In his book, Living with Eternity in Your Heart, Mark Buchanan writes about what I call the “Christmas Paper Blues.” It’s what happens on Christmas morning. Mark says that he even saw it in his children when they reached the age that Christmas morning became the “Day of Getting.” There were mounds of gifts beneath the tree, and his son led the way in that favorite childhood (and, more subtly, adult) game, How Many Are for Me? But the telling moment came Christmas morning when the gifts were handed out. The children ripped through them, shredding and scattering the wrappings like jungle plants before a well-wielded machete. Each gift was beautiful: an intricately laced dress Grandma Christie had sewn, an exquisitely detailed model car Uncle Bob had found at a specialty store on Robson Street in Vancouver, a finely bound and gorgeously illustrated collection of children's classics Aunt Leslie had sent. The children looked at each gift briefly, their interest quickly fading, and then put it aside to move on to the Next Thing. When the ransacking was finished, his son, standing amid a sea of boxes and bright crumpled paper and exotic trappings, asked plaintively, "Is this all there is?"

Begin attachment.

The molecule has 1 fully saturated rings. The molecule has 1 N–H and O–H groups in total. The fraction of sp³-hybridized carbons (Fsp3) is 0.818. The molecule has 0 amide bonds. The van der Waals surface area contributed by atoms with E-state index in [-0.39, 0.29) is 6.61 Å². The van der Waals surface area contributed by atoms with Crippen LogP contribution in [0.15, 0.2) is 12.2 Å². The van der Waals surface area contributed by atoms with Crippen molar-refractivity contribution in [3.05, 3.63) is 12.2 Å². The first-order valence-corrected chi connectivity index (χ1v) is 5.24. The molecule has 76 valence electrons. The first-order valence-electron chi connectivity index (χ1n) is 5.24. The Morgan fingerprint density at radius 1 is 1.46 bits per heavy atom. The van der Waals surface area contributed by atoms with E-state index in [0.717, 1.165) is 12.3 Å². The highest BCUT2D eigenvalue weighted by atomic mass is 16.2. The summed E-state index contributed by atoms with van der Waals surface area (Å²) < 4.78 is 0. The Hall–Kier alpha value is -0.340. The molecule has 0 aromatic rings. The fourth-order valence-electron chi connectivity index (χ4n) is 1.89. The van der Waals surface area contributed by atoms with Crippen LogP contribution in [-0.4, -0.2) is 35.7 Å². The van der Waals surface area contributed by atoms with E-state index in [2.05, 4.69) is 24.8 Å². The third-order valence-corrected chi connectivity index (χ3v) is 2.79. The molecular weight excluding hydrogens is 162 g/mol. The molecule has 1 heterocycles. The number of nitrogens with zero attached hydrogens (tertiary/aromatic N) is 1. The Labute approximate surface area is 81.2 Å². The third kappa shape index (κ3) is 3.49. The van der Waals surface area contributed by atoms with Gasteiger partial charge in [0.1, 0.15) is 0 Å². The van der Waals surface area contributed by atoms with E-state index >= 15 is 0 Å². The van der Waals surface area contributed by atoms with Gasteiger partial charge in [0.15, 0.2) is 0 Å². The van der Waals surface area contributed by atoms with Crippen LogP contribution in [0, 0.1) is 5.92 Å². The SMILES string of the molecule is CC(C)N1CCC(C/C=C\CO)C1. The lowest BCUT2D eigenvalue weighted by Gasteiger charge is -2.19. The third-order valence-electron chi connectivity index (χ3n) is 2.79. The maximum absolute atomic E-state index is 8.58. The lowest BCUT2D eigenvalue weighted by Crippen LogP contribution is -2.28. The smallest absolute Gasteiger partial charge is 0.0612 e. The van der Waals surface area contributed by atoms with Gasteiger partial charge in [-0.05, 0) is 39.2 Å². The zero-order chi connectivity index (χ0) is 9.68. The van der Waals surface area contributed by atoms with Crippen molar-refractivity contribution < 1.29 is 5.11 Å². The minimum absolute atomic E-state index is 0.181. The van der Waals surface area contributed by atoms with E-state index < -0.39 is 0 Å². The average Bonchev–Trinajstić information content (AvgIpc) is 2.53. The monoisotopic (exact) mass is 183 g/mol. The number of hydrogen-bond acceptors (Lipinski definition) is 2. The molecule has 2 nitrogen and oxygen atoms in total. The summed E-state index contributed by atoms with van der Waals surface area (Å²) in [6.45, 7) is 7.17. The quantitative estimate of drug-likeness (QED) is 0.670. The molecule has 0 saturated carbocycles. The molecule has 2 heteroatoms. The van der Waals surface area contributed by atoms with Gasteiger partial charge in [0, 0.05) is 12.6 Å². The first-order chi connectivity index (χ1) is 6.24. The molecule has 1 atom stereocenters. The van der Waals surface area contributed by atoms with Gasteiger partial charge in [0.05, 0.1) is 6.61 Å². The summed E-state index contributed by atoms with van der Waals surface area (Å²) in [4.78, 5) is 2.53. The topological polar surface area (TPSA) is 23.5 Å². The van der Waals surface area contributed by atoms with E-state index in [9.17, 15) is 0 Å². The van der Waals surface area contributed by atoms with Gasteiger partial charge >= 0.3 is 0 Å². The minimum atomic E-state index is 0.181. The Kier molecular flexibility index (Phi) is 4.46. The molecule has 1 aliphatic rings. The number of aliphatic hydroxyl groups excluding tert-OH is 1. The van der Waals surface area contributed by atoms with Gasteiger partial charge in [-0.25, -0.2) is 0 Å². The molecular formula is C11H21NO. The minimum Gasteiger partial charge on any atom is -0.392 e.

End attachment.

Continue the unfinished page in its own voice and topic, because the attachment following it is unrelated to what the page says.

That’s it! The Christmas Paper Blues. We adults still experience it too. We get to the end of the unwrapping and ask, “Is this all there is?” Now we might not way that out loud, but the chances are good that we feel that way. In a very real way, that question is more than the avaricious cry of an unsatisfied, pampered pouter. It is the longing cry of every human heart. At the end of desire lies a vast desert of unsatisfied longing which will always feel empty at the end of our frenzied gift - opening, and want to ask, “Is this all there is?”